28 September 2009

A collection of rants, being the Second of several

More ire and fire, this time dated to the day and month.

* * *

To be authentic is to steadfastly hold on to one’s rational values regardless of their popularity or lack thereof. The intelligent person of integrity will not compromise his morality – that is, a code of ethics derived from objective reality through the use of his reason – for the crude purpose of obtaining approval or validation, even from those whom he holds in esteem and affection.

Indeed this kind of authenticity requires great moral and intellectual courage, and can at times reinforce the sense of loneliness often felt by the independent thinker.


26 September 2009

A collection of rants, being the First of several

Here, dear reader, are reproduced for your amusement (and, dare I hope, your edification) a selection of mini-essays penned in my early youth upon the delightfully tactile rough cream paper of handmade notebooks. In those days my zeal burned hotter, undiluted by a cool, objective distance from my subject matter. It was a time when I mistook repetitiveness for assertiveness, hectoring for arguing, moralism for morality. The somewhat screeching tone of these essays does embarrass me now, though many of the principles held forth still retain my loyalty and devotion. Those were impetuous days when I was more likely to be scratching out early drafts with a pen rather than tapping them out straight-to-keyboard as I currently do (my romantic pretensions evaporated long ago). I would like to think that I have mellowed since then. Old age does that to you.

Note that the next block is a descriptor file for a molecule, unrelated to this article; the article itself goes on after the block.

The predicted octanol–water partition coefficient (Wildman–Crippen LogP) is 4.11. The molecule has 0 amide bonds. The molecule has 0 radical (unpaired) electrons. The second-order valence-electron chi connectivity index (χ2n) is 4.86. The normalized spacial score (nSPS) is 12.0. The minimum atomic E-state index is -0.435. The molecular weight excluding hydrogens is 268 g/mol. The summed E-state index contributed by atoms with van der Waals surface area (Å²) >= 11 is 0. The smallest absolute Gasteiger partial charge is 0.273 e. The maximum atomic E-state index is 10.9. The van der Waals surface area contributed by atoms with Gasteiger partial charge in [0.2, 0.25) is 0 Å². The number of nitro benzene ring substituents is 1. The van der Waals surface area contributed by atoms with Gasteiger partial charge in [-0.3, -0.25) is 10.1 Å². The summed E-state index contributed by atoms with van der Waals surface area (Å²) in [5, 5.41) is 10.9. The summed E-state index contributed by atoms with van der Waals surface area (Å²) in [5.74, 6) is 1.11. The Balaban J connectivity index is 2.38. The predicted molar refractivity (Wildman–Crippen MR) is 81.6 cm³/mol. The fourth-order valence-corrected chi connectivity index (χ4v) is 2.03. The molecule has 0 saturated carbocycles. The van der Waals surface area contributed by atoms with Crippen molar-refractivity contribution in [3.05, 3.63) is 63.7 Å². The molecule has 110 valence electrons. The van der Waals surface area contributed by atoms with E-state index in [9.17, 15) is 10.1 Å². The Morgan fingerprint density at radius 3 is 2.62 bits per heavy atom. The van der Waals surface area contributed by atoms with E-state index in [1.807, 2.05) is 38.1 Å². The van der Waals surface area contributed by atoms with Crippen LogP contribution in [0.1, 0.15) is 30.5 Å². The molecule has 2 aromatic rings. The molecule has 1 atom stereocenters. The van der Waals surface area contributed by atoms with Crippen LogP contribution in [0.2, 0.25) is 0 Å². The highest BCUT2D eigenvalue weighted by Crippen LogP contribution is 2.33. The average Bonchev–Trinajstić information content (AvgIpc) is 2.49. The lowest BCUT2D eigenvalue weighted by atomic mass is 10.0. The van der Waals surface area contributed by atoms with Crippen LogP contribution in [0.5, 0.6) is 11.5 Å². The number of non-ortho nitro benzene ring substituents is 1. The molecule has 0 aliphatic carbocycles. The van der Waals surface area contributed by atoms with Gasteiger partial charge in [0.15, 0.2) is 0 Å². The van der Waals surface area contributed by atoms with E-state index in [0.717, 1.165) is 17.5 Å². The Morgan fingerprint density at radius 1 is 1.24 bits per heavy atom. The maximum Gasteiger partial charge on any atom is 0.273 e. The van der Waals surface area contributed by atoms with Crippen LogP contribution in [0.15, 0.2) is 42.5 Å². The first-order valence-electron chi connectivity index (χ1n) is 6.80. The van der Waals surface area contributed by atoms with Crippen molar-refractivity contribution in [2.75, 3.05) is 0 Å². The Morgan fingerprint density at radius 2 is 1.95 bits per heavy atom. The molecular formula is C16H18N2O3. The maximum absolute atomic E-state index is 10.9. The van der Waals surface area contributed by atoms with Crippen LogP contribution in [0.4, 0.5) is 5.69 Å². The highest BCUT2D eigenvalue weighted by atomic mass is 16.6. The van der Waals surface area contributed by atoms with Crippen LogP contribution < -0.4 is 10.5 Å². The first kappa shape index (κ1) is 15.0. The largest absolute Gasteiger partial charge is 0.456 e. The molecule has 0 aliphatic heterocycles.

This first collection of essays was presumably written in early/mid 2007. I didn’t start dating my essays until late 2007, when I decided that it would be useful to have a record of the progress and evolution of both my writing style/technique and my ideas. The essays are presented in chronological order – that is, in the order of when I wrote them in my notebooks.

25 September 2009

On thinking well and the scientific method of acquiring knowledge

I have little mechanical aptitude. The extent of my skills stretch as far as putting back on a naughty bicycle chain that has taken leave of its chaperoning gear. Even then the necessary sequence of – for me, awkward – actions takes me a good five minutes. Clearly I have long ago diverged from that evolutionary branch of the hominid family tree which eventually produced the grease monkey. Still, I admire the rigour that mechanics and engineers apply to the performance of their craft, especially if it is in a high stress, high stakes context. Like aircraft construction and maintenance, for example. One misplaced part, one malfunctioning component, one small structural flaw, and the chances of catastrophe fatally increase.

If only we would apply similarly exacting standards of attention and discipline to our thought processes.